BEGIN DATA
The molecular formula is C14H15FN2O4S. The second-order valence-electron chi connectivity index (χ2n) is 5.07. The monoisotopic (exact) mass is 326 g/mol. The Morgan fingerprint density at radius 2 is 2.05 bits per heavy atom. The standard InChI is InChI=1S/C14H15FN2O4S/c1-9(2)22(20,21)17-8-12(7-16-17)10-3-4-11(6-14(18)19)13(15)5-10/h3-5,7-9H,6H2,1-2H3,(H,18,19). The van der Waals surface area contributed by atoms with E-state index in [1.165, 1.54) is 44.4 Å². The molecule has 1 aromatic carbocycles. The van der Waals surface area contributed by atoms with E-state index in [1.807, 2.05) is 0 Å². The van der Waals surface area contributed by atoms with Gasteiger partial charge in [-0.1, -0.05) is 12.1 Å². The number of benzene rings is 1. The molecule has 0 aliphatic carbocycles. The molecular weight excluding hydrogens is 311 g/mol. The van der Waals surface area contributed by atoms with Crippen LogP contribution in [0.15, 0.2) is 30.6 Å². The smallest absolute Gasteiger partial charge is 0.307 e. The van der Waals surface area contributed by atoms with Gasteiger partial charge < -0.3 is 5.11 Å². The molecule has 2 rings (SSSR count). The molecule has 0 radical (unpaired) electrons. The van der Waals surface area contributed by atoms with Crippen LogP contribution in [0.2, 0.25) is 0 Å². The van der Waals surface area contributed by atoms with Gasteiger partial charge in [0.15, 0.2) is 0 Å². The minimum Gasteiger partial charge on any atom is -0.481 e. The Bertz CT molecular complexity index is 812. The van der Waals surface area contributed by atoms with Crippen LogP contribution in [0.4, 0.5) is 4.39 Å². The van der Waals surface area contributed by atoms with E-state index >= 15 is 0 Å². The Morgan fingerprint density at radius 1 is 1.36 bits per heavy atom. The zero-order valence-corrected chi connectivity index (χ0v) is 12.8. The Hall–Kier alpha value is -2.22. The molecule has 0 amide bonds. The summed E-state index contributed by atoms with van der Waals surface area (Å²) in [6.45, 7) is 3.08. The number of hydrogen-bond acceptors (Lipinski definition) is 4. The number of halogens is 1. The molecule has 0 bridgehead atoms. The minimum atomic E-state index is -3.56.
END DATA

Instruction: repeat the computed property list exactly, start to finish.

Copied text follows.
The molecular formula is C14H15FN2O4S. The second-order valence-electron chi connectivity index (χ2n) is 5.07. The monoisotopic (exact) mass is 326 g/mol. The Morgan fingerprint density at radius 2 is 2.05 bits per heavy atom. The standard InChI is InChI=1S/C14H15FN2O4S/c1-9(2)22(20,21)17-8-12(7-16-17)10-3-4-11(6-14(18)19)13(15)5-10/h3-5,7-9H,6H2,1-2H3,(H,18,19). The van der Waals surface area contributed by atoms with E-state index in [1.165, 1.54) is 44.4 Å². The molecule has 1 aromatic carbocycles. The van der Waals surface area contributed by atoms with E-state index in [1.807, 2.05) is 0 Å². The van der Waals surface area contributed by atoms with Gasteiger partial charge in [-0.1, -0.05) is 12.1 Å². The number of benzene rings is 1. The molecule has 0 aliphatic carbocycles. The molecular weight excluding hydrogens is 311 g/mol. The van der Waals surface area contributed by atoms with Crippen LogP contribution in [0.15, 0.2) is 30.6 Å². The smallest absolute Gasteiger partial charge is 0.307 e. The van der Waals surface area contributed by atoms with Gasteiger partial charge < -0.3 is 5.11 Å². The molecule has 2 rings (SSSR count). The molecule has 0 radical (unpaired) electrons. The van der Waals surface area contributed by atoms with Crippen LogP contribution in [0.2, 0.25) is 0 Å². The van der Waals surface area contributed by atoms with Gasteiger partial charge in [0.15, 0.2) is 0 Å². The minimum Gasteiger partial charge on any atom is -0.481 e. The Bertz CT molecular complexity index is 812. The van der Waals surface area contributed by atoms with Crippen LogP contribution in [0.4, 0.5) is 4.39 Å². The van der Waals surface area contributed by atoms with E-state index >= 15 is 0 Å². The Morgan fingerprint density at radius 1 is 1.36 bits per heavy atom. The zero-order valence-corrected chi connectivity index (χ0v) is 12.8. The Hall–Kier alpha value is -2.22. The molecule has 0 amide bonds. The summed E-state index contributed by atoms with van der Waals surface area (Å²) in [6.45, 7) is 3.08. The number of hydrogen-bond acceptors (Lipinski definition) is 4. The number of halogens is 1. The molecule has 0 bridgehead atoms. The minimum atomic E-state index is -3.56.